Note: Video depicts shooting and contains explicit language.

A day of protest over recent police shootings in the Monterey County city of Salinas culminated Wednesday night with a crowd of residents throwing rocks and bottles at officers — one of whom was struck in the head while attempting to perform CPR on a shooting victim. That officer was reportedly in stable condition Thursday with non-life-threatening injuries.

The confrontation between city residents and officers also damaged several police vehicles. It occurred near the scene of a Tuesday afternoon shooting, seen in the video above, in which two officers followed a man who police say was carrying a large pair of garden shears. Police say officers shot the man after he lunged at them. An analysis of the video by TV station KSBW shows the final moments of the incident and suggests one of the officers was moving in on the unidentified man from behind and that the man turned toward the officer immediately before shots are heard.

It was the Salinas Police Department’s third fatal officer-involved shooting this year and the second this month, following a deadly incident in a grocery store parking lot 11 days earlier. In that case, a man named Osman Hernandez was shot with a Taser, and then shot and killed after police say he “revealed” a lettuce-cutting knife in his waistband. San Francisco civil rights and personal injury attorney Christopher Dolan has filed a claim against the city for the Hernandez shooting, the first step toward a possible lawsuit.

The department has scheduled a Thursday afternoon press conference to discuss this week’s shooting. Before video of the incident went viral, the Salinas Californian reported this police account of the shooting:

Officers responded about noon Tuesday to a home on the 700 block of Elkington Avenue when a woman reported a man had jumped her backyard fence and attempted to attack her dog with scissors, Maiorana said.

When officers encountered the man at the intersection of Sanborn Road and Del Monte Avenue, outside Delicia’s Bakery, he made no attempt to hide the shears, Maiorana said.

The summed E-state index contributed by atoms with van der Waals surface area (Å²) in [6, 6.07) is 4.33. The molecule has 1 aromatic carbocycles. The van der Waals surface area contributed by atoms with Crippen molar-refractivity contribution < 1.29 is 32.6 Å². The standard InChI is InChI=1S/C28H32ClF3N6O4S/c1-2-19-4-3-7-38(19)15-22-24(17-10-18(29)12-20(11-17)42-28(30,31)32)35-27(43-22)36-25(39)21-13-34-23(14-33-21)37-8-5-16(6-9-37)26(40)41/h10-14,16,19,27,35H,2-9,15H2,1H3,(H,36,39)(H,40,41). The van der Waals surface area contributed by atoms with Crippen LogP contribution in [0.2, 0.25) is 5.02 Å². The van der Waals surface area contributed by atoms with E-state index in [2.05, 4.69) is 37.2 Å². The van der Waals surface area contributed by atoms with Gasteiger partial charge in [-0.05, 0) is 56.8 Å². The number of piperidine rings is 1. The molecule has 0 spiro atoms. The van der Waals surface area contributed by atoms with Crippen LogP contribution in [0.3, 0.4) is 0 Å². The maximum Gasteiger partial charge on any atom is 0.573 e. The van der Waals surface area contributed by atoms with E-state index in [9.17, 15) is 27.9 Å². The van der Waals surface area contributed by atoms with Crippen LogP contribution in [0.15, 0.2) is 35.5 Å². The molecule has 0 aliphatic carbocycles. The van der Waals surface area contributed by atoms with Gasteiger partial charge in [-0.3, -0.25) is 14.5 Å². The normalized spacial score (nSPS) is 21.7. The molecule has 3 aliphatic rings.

Attempts at hailing the man in English and Spanish were unsuccessful, Maiorana said. Officers then unsuccessfully deployed a Taser as the man began waving the gardening shears in the air, he said.

“This individual pulled the gardening shears and actually attempted to attack the officers with the gardening shears,” Maiorana said. “In response, the officers, fearing for their personal safety, shot this individual, and this individual is now deceased.”

Both officers involved fired and will be placed on paid administrative leave, per policy, Maiorana said. He wouldn’t identify the officers except to say both are veterans of the force with “many, many years” under their belts.

Investigators are currently poring over video evidence and witness statements, Maiorana said. The video evidence will most likely not be publicized, he added.

However, “There’s no doubt about what happened,” he said.

Hours after the shooting, residents crowded into a meeting of the Salinas City Council, many demanding a federal investigation of the Salinas Police Department.

  • Orwell

    The phrase “Those who seek power are rarely fit to wield it” is usually applied to politicians, but I think it’s relevant here as well. Since the officers involved were apparently highly experienced veterans, should we then assume it was mental deficiency–rather than ignorance of the laws they were breaking–that led to this reprehensible murder?


Dan Brekke

Dan Brekke is a blogger, reporter and editor for KQED News, responsible for online breaking news coverage of topics ranging from California water issues to the Bay Area's transportation challenges. In a newsroom career that began in Chicago in 1972, Dan has worked as a city and foreign/national editor for The San Francisco Examiner, editor at Wired News, deputy editor at Wired magazine, managing editor at TechTV as well as for several Web startups.

Since joining KQED in 2007, Dan has reported, edited and produced both radio and online features and breaking news pieces. He has shared in two Society of Professional Journalists Norcal Excellence in Journalism awards — for his 2012 reporting on a KQED Science series on water and power in California, and in 2014, for KQED's comprehensive reporting on the south Napa earthquake.

In addition to his 44 years of on-the-job education, Dan is a lifelong student of history and is still pursuing an undergraduate degree.

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